Figure 3. Asexual morph of C. botryospora (MFLU 15-2612). (A,B) Appearance of sporodochium on host substrate. (C) Longitudinal section of sporodochium. (D,E) Conidia attached to the conidiophores. (F–J) Conidia. (K) Conidia surrounded by mucilaginous sheath, stained with Indian ink. (L) Germinated conidium. (M,N) Culture characteristics on PDA (M = From above, N = From below). Scale bars: C = 20 μm; D,E = 50 μm; F–J = 10 μm.
Saprobic on dead branches of Fagus sylvatica L. Sexual morph: unidentified. Asexual morph: Sporodochium 1850–1854 μm high, 3728–3732 μm diam. ( = 1852 × 1730 μm, n = 5), sub-epidermal or sub-peridermal, solitary. Conidiophores 171–225 × 3–4 μm ( = 198 × 3.5 μm, n = 20) cylindrical, straight or slightly curved, branched only at the base, septate, hyaline, expanding toward the apices, smooth. Conidiogenous cells 8–7 × 10–11 μm ( = 7.5 × 10.5 μm, n = 20) holoblastic, polyblastic, cylindrical, integrated, hyaline, smooth. Conidia 10–11 × 9–11 μm ( = 10.5 × 10 μm, n = 40), sphaerical, proliferating with several, short, lateral, acropetal, branched chains. Primary branches in turn develop secondary branches which eventually form a globose to cylindrical mass of small, thick-walled, dark brown, septate, eguttulate, smooth, cheiroid, conidium-complex, enclosed in a gelatinous sheath.
Colonies growing on PDA to 2 cm diam. within 10 days at 16°C, circular, flat, cottony, irregular margin, with less aerial mycelium, olivaceous green to gray from above and dark brown from below.
ITALY, Province of Arezzo [AR], Passo la Calla - Stia, dead aerial branch of Fagus sylvatica (Fagaceae), 5 September 2015, E. Camporesi, IT 2609 (MFLU 15-2612), ex-type living culture, MFLUCC 17-1399.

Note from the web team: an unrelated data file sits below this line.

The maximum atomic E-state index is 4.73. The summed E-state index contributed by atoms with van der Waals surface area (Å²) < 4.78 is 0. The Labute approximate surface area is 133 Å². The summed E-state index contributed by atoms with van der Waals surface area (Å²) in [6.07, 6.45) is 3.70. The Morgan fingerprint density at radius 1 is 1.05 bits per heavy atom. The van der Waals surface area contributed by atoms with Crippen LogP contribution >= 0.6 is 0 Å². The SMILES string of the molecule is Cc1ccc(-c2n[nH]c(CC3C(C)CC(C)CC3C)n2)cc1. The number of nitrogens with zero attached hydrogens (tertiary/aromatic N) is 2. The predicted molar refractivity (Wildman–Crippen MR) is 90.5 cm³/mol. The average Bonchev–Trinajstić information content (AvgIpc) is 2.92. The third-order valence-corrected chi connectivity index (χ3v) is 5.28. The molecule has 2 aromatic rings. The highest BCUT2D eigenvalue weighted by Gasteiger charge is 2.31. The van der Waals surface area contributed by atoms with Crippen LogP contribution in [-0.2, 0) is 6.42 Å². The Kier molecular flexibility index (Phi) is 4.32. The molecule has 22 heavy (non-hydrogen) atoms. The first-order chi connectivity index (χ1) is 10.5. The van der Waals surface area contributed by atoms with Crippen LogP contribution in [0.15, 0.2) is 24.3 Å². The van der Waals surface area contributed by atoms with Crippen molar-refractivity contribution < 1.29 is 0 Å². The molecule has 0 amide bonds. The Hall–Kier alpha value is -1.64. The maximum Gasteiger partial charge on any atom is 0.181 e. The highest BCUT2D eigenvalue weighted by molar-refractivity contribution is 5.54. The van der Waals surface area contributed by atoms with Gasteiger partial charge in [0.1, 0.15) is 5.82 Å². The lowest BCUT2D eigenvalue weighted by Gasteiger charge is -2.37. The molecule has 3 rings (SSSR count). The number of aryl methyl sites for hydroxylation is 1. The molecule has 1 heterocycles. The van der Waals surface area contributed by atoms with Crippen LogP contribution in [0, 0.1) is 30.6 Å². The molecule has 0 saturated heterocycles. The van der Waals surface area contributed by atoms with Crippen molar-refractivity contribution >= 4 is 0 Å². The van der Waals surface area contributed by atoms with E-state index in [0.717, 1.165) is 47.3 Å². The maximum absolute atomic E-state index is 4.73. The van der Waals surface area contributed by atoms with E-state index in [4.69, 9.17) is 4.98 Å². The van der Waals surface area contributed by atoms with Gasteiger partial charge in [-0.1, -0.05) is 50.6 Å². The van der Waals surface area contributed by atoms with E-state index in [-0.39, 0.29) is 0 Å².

The highly divergent morphological, ecological and biological characteristics of Helotiales makes it a focus for taxonomic studies in the Leotiomycetes, as it is one of the most problematic groups for traditional classification and molecular phylogeny (Wang et al., 2006a). It is a poorly studied order, within which about 19–27% of the genera have an uncertain position at the family level (Baral, 2016). Hence, the taxa in Helotiales have already been subjected to several nomenclatural reinterpretations (Wang et al., 2006a). Lantz et al. (2011) revealed that some genera related to members in Helotiales were traditionally placed in Rhytismatales.
Patellariopsidaceae is established herein based on morphological and phylogenetic support. Comparisons of major sexual and asexual morph characteristics of families in Helotiales are provided in Tables 2 and 3. The asexual morph characteristics of this family are unique in having sporodichium with cheiroid conidium complex. The cheiroid conidium complexes are also present in C. botryospora in Vibrisseaceae. Patellariopsidaceae differs from Vibrisseaceae, in having highly branched conidiophores and thicker conidia complexes. Further, the sexual morph of the Patellariopsidaceae shows unique characteristics by having a sessile discoid apothecium, paraphyses with filiform, branched and pigmented apices, cylindric-clavate, amyloid asci and ellipsoid to hyaline septate ascospores. Patellariopsidaceae was further supported by phylogeny. Hence, herein we establish the Patellariopsidaceae under Helotiales.
Most of the Patellariopsis species were recorded from the United Kingdom with few exceptions (Beaton and Weste, 1978; Farr and Rossman, 2020). Patellariopsis atrovinosa on Prunus laurocerasus was also reported from the United Kingdom. In our study, we report the asexual morph of P. atrovinosa on Corylus avellana from Italy. Patellariopsis carnea on dead grass twigs was reported from Australia (Beaton and Weste, 1978). P. clavispora shows a wide host range, which includes Acer sp., Corylus sp., Crataegus sp., Fagus sp., Fraxinus sp., Ligustrum sp., Prunus sp., Quercus sp. and Symphoricarpos sp. from the United Kingdom (Dennis, 1978, 1986) and Mangifera indica from Pakistan (Ahmad, 1978).